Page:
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Over the last decade, TPG Contributor JT Genter has flown economy on 20 different carriers. As part of a multi-leg, round-the-world itinerary, he recently checked out the upstairs economy cabin in the newly reconfigured Lufthansa A380 — here’s his take on the experience.
Booking the Flight with Miles
After booking my outbound itinerary to China — which included a San Francisco to Beijing flight on an Air China 747-8 — I had just 35,000 Chase Ultimate Rewards points left from my 70,000-point (now 50,000-point) Chase Ink Plus sign-up bonus to get back to the States.
I struggled to find any transpacific United Saver Award availability in early August, so I had to get creative. I patched together a transatlantic itinerary that included Beijing (PEK) to Frankfurt (FRA) on a Lufthansa A380 and Zurich (ZRH) to Toronto (YYZ) on the new Boeing 787 Dreamliner. Having never flown either of these carriers or planes, I was excited to book this long way home!
I was able to book on United’s website — without having to involve an agent — using the “Multiple Destination” option: August 4 from Beijing (PEK) to Zurich (ZRH), and August 5 from Zurich (ZRH) to Austin (AUS). Although booking just the Beijing to Frankfurt flight would have been 45,000 miles, this longer itinerary priced at just 35,000 United miles plus $89.50 of taxes and fees, which I paid for using my Chase United MileagePlus Explorer card.
Once I was ticketed, I called Lufthansa at 1-800-645-3880 to request seats (first choose option #3, then #1). Since I’d used miles to book, seat selection was complimentary; however, if you pay and are booked into a discount fare class (W/S/T/L/K), the upstairs economy section isn’t available for free until airport check-in.
Check-in and Lounge at PEK
At the Beijing airport, the Air China employees serving as Lufthansa agents opened the counter roughly three hours before the scheduled departure; by this time, the line of passengers waiting to check in filled the roped-off line area and stretched nearly to the terminal entrance. And by the time I got up to the check-in desk myself, it took some convincing for my counter agent to check my bag through to Zurich — my destination for the night — even though the connecting flight was on the same ticket. Not an auspicious start.
I cleared China immigration and intense security checks and headed into the beautiful, open international Terminal 3E. Although there are comfortable lounge seats and plenty of food options in the terminal, I opted to use one of my free Lounge Club passes earned through my Chase Ink Plus card (sadly no longer a benefit) at the BGS Lounge outside gate E19. I grabbed a hearty breakfast and enjoyed some decent Wi-Fi while charging up my laptop and phone for my long journey ahead. I opted not to use the lounge’s showers or the serve-yourself open bar, although both were available when I arrived at 8:30am.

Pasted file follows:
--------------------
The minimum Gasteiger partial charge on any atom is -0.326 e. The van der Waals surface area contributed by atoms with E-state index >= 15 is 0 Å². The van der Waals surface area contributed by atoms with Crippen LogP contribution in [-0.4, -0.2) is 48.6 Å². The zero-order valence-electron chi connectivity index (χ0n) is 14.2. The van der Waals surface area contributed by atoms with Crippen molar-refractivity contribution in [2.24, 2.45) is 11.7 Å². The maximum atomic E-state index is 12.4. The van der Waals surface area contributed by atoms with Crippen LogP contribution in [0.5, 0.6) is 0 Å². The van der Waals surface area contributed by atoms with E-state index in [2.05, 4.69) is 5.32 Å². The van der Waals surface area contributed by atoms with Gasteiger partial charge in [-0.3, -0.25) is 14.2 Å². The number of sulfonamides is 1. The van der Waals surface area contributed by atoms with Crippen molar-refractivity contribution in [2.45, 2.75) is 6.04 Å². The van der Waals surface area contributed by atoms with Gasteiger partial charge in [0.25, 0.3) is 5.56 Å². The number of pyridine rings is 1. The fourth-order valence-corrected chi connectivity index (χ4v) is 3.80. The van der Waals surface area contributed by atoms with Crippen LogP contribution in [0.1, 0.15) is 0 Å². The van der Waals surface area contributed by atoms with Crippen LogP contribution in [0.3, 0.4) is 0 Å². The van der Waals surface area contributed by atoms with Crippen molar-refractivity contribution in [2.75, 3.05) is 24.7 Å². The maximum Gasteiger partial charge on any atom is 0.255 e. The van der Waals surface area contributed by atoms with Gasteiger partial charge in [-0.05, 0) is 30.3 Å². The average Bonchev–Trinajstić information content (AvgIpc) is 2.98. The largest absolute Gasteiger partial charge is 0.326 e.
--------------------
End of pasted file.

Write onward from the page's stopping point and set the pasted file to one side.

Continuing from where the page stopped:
The flight started boarding less than 30 minutes before scheduled departure, with three lines boarding simultaneously: (1) first and business class, (2) business and upstairs economy (rows 95-99) and (3) the remainder of economy. The upstairs economy section was directed to board through the second gateway onto the main deck. At the aircraft door, my polite “guten morgen” was convincing enough that the Lufthansa flight attendant responded with instructions in German — a language in which I’m not exactly fluent — but thankfully, his motions were clear enough that I need not ask for translation: Walk through the main deck economy sections and up the stairs at the back of the plane.
Onboard the A380
The new 2-4-2 upstairs economy section is quite unique. It was created by Lufthansa during a recent reconfiguration of the A380 upper deck, which swapped out business seats and replaced them with this small (5 rows, 35 seats) but roomy economy section. Due to its size, just one flight attendant serves this cabin. There is only one bathroom in this section, but four additional bathrooms are just down the back staircase.
On each seat was a plastic-wrapped blanket; a pair of plastic-wrapped, over-the-ear headphones (two-prong, so remember your converter if you want to use your own earbuds); and a small pillow.
The seats themselves are comfortable and have generous recline for economy. The 31 inches of legroom is comfortable enough for sitting, but not enough for easily climbing over a sleeping seatmate — particularly when the seat in front is reclined.
Especially nice are the six window seats in rows 96-98 (I was in 96A), as the curvature of the plane leaves extra space on the window side. This space features a large storage compartment that can easily hold your blanket, pillow, menu, laptop, camera and any other small items — perhaps even a small carry-on bag — when you’re not using them.
Once the 500-plus (mostly Chinese passengers) — including three non-crew, non-employee passengers sitting in jumpseats due to overbooking — were boarded, we pushed back shortly after the 10:30am scheduled departure time. Our gargantuan A380 took off at 10:53am and started its slow but steady climb into the sky.